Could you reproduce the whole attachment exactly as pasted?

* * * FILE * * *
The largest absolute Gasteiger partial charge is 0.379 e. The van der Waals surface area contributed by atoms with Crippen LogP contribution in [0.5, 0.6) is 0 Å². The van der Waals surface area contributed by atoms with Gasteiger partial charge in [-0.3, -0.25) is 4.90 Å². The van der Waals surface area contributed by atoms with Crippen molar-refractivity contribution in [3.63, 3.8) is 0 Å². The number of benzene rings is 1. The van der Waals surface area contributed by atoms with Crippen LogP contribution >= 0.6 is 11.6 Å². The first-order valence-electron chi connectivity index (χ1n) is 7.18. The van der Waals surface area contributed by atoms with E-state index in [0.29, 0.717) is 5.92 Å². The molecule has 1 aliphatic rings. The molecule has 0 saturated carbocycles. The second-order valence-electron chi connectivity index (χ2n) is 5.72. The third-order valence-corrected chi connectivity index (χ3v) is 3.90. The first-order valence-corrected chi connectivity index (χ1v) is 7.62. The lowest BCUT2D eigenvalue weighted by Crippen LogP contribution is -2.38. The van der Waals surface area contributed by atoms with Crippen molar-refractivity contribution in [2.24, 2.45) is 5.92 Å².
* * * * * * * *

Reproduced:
The largest absolute Gasteiger partial charge is 0.379 e. The van der Waals surface area contributed by atoms with Crippen LogP contribution in [0.5, 0.6) is 0 Å². The van der Waals surface area contributed by atoms with Gasteiger partial charge in [-0.3, -0.25) is 4.90 Å². The van der Waals surface area contributed by atoms with Crippen molar-refractivity contribution in [3.63, 3.8) is 0 Å². The number of benzene rings is 1. The van der Waals surface area contributed by atoms with Crippen LogP contribution >= 0.6 is 11.6 Å². The first-order valence-electron chi connectivity index (χ1n) is 7.18. The van der Waals surface area contributed by atoms with E-state index in [0.29, 0.717) is 5.92 Å². The molecule has 1 aliphatic rings. The molecule has 0 saturated carbocycles. The second-order valence-electron chi connectivity index (χ2n) is 5.72. The third-order valence-corrected chi connectivity index (χ3v) is 3.90. The first-order valence-corrected chi connectivity index (χ1v) is 7.62. The lowest BCUT2D eigenvalue weighted by Crippen LogP contribution is -2.38. The van der Waals surface area contributed by atoms with Crippen molar-refractivity contribution in [2.24, 2.45) is 5.92 Å².